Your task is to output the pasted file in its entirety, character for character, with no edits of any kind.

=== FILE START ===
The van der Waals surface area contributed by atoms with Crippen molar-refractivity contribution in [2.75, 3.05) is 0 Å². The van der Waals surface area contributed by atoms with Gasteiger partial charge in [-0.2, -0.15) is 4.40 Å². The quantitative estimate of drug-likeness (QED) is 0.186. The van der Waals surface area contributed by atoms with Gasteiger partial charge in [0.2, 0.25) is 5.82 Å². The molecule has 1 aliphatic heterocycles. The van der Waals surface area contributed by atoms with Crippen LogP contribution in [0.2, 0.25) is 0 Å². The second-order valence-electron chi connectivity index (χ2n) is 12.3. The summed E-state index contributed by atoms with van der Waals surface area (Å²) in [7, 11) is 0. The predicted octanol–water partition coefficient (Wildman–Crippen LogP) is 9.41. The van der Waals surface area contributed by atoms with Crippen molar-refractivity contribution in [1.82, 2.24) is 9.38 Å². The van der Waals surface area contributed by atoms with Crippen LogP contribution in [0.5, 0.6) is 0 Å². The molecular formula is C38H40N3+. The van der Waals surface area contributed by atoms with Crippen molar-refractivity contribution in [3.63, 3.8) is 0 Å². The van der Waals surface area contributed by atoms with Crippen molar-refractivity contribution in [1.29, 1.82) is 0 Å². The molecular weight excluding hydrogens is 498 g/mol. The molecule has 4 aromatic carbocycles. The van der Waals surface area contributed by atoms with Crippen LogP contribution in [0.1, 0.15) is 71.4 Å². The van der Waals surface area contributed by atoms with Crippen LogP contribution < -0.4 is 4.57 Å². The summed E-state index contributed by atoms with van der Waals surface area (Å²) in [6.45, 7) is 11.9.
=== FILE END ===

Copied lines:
The van der Waals surface area contributed by atoms with Crippen molar-refractivity contribution in [2.75, 3.05) is 0 Å². The van der Waals surface area contributed by atoms with Gasteiger partial charge in [-0.2, -0.15) is 4.40 Å². The quantitative estimate of drug-likeness (QED) is 0.186. The van der Waals surface area contributed by atoms with Gasteiger partial charge in [0.2, 0.25) is 5.82 Å². The molecule has 1 aliphatic heterocycles. The van der Waals surface area contributed by atoms with Crippen LogP contribution in [0.2, 0.25) is 0 Å². The second-order valence-electron chi connectivity index (χ2n) is 12.3. The summed E-state index contributed by atoms with van der Waals surface area (Å²) in [7, 11) is 0. The predicted octanol–water partition coefficient (Wildman–Crippen LogP) is 9.41. The van der Waals surface area contributed by atoms with Crippen molar-refractivity contribution in [1.82, 2.24) is 9.38 Å². The van der Waals surface area contributed by atoms with Crippen LogP contribution in [0.5, 0.6) is 0 Å². The molecular formula is C38H40N3+. The van der Waals surface area contributed by atoms with Crippen molar-refractivity contribution in [3.63, 3.8) is 0 Å². The van der Waals surface area contributed by atoms with Crippen molar-refractivity contribution in [1.29, 1.82) is 0 Å². The molecular weight excluding hydrogens is 498 g/mol. The molecule has 4 aromatic carbocycles. The van der Waals surface area contributed by atoms with Crippen LogP contribution in [0.1, 0.15) is 71.4 Å². The van der Waals surface area contributed by atoms with Crippen LogP contribution < -0.4 is 4.57 Å². The summed E-state index contributed by atoms with van der Waals surface area (Å²) in [6.45, 7) is 11.9.